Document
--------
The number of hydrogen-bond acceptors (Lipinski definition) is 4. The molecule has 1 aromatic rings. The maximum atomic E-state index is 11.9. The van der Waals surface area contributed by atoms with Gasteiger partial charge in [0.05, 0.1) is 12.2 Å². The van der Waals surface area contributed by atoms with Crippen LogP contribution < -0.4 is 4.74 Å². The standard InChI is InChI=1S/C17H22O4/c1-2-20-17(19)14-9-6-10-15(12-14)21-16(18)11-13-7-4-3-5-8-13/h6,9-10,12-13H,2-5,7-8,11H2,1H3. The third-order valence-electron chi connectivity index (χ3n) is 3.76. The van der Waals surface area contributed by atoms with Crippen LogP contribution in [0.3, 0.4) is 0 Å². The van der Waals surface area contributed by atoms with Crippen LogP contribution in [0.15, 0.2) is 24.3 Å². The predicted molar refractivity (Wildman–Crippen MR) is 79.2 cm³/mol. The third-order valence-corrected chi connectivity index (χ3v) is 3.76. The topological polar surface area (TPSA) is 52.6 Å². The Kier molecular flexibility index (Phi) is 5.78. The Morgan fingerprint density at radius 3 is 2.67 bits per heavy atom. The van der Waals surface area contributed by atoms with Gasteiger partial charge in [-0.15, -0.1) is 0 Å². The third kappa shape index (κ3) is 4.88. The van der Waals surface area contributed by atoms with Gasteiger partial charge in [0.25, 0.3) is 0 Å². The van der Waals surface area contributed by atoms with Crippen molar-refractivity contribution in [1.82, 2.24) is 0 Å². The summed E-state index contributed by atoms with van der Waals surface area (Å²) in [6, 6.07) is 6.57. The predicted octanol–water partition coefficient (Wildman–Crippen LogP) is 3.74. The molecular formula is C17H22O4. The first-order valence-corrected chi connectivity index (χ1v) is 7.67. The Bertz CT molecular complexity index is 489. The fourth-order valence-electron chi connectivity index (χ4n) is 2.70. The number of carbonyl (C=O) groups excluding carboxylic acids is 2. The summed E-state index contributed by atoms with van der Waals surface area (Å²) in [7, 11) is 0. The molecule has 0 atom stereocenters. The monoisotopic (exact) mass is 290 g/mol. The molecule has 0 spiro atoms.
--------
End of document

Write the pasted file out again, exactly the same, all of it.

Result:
The number of hydrogen-bond acceptors (Lipinski definition) is 4. The molecule has 1 aromatic rings. The maximum atomic E-state index is 11.9. The van der Waals surface area contributed by atoms with Gasteiger partial charge in [0.05, 0.1) is 12.2 Å². The van der Waals surface area contributed by atoms with Crippen LogP contribution < -0.4 is 4.74 Å². The standard InChI is InChI=1S/C17H22O4/c1-2-20-17(19)14-9-6-10-15(12-14)21-16(18)11-13-7-4-3-5-8-13/h6,9-10,12-13H,2-5,7-8,11H2,1H3. The third-order valence-electron chi connectivity index (χ3n) is 3.76. The van der Waals surface area contributed by atoms with Crippen LogP contribution in [0.3, 0.4) is 0 Å². The van der Waals surface area contributed by atoms with Crippen LogP contribution in [0.15, 0.2) is 24.3 Å². The predicted molar refractivity (Wildman–Crippen MR) is 79.2 cm³/mol. The third-order valence-corrected chi connectivity index (χ3v) is 3.76. The topological polar surface area (TPSA) is 52.6 Å². The Kier molecular flexibility index (Phi) is 5.78. The Morgan fingerprint density at radius 3 is 2.67 bits per heavy atom. The van der Waals surface area contributed by atoms with Gasteiger partial charge in [-0.15, -0.1) is 0 Å². The third kappa shape index (κ3) is 4.88. The van der Waals surface area contributed by atoms with Gasteiger partial charge in [0.25, 0.3) is 0 Å². The van der Waals surface area contributed by atoms with Crippen molar-refractivity contribution in [1.82, 2.24) is 0 Å². The summed E-state index contributed by atoms with van der Waals surface area (Å²) in [6, 6.07) is 6.57. The predicted octanol–water partition coefficient (Wildman–Crippen LogP) is 3.74. The molecular formula is C17H22O4. The first-order valence-corrected chi connectivity index (χ1v) is 7.67. The Bertz CT molecular complexity index is 489. The fourth-order valence-electron chi connectivity index (χ4n) is 2.70. The number of carbonyl (C=O) groups excluding carboxylic acids is 2. The summed E-state index contributed by atoms with van der Waals surface area (Å²) in [7, 11) is 0. The molecule has 0 atom stereocenters. The monoisotopic (exact) mass is 290 g/mol. The molecule has 0 spiro atoms.